Mitsubishi Transfer Case to Tera Low231 NP231 ...
Update: April 30, 2009 Well, it wouldn't be a good trip unless you end up with some good stories, right? One alternator, air conditioning belt and O2 sensor later ... some stories I can live without. On a more possitive note, however, the new transfer case/doubler assembly functioned perfectly!
We decided to keep the testing relativly mild for the first couple days so we started out with Horse Canyon in the Needles District and moved on to Klondike Bluffs and Tower Arch north of Arches park. The only thing of note these two days was the noise from the new Terra Low231 4-LO gears. The people at Terra warned me so I was somewhat prepared. 4-LO in 1st and 2nd are no louder than a well broken in Mitsubishi transfer case. 4-LO in 3rd and 4th are a different story. Still, after running the gears for a few hours everything quieted down to a tollerable level.
The last two days, after it was apparent that the entire assembly wasn't going to decide at some random point to just blow up in a million flaming shards we figured we'd try something a bit more challenging. Gold Bar seemed like a good test. I've only been on this trail once and then from the opposite direction but what I remembered should be challenging but not suicidal. For once my memory was correct. Again, nothing eventfull to note. Poison Spider was our choice for the last day and is quite a bit more challenging than Gold Bar now but still not particularly death defying. A short run up to the waterfall and then head home. Even on Poison Spider everything behaved as designed.
So, good, bad, indiferent ...? As expected 4:1 (4-Lo-Lo) was AWSOME!!! Crawling up and down 4-5' ledges was suddenly child's-play. With the manual transmission in 1st gear it was possible to navigate down all but the bigest steps without using the brake at all. Crawling up 2' steps at 900-1000 RPM soon became almost booring. The increase in control that you get with the gearing increase is simply amazing! No more using the 'velocity method' to navigate obstacles. No more being bounced around inside the vehicle like a marble in a box car. I can't imagine how much this will decrease general wear and tear on my Sport.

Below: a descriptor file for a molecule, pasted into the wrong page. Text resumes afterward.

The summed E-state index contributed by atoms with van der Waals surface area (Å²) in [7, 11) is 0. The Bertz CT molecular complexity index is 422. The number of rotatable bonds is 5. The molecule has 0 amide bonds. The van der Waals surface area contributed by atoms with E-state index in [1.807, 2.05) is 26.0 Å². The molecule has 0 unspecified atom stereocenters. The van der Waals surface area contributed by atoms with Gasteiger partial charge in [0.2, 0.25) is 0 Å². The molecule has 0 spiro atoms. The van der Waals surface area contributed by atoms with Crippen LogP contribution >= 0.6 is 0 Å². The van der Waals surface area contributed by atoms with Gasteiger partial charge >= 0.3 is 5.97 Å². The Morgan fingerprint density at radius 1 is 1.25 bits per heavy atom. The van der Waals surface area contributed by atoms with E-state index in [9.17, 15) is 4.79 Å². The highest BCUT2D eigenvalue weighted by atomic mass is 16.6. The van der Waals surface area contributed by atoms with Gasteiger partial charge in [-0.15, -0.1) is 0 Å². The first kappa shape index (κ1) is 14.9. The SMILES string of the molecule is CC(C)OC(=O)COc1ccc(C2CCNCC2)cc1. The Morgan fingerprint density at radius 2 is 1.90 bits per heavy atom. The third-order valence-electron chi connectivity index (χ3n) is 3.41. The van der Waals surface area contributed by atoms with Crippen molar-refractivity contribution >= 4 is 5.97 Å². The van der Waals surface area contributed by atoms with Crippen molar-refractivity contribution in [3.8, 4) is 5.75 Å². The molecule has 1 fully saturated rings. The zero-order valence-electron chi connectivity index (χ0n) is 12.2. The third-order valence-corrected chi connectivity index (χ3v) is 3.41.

I did do a minor test of 10.88:1 (4-Lo-Lo-Lo) in at the beginning of the Klondike Bluffs trail. In this range no one is going anywhere fast! In fact, there is little noticeable difference in speed between 750 RPM and 3000 RPM. What is noticable is the ability to go up hill with my foot off the gas pedal allowing the vehicle to idle at 700 RPM with no decrease in idle speed. Unfortunately, without the shifters installed I wasn't up to testing the doubler under actual obstacle use. 10.88:1 is usefull but only under very specific conditions and for VERY limited lengths of time. Since my shifting was done this week with a 9/16" wrench from under the truck it wasn't really practical to try to use 4-Lo-Lo-Lo. Once I get the shifters installed then it'll be time to test the entire range of gears.
The best news has been the new 2-piece front drive shaft. Even slightly miss-aligned it's smooth as glass off road in 4-Lo+. There is a sligh vibration in 4-Hi at about 20 MPH through about 28 MPH but then immediately smooths out. At 30-50 MPH in 4-Hi it's smoother than the original one piece drive shaft was. I'm sure that I can get the entire range smoothed out but that is going to require a few hours of tweeking I haven't had. The rear drive shaft proformed great, too! No vibration AT ALL through 80+ MPH.
Over all, up to this point I'm very, VERY happy with things! The gearing and range choices are absolutely perfect. I've now got gearing for everything from deep snow and sand to slick granite at 13,000 feet to sandstone slick rock.
I still have to install the transfer case and doubler shifters. I'm hoping to get those done before the end of May so I can test everything out before our end of June trip.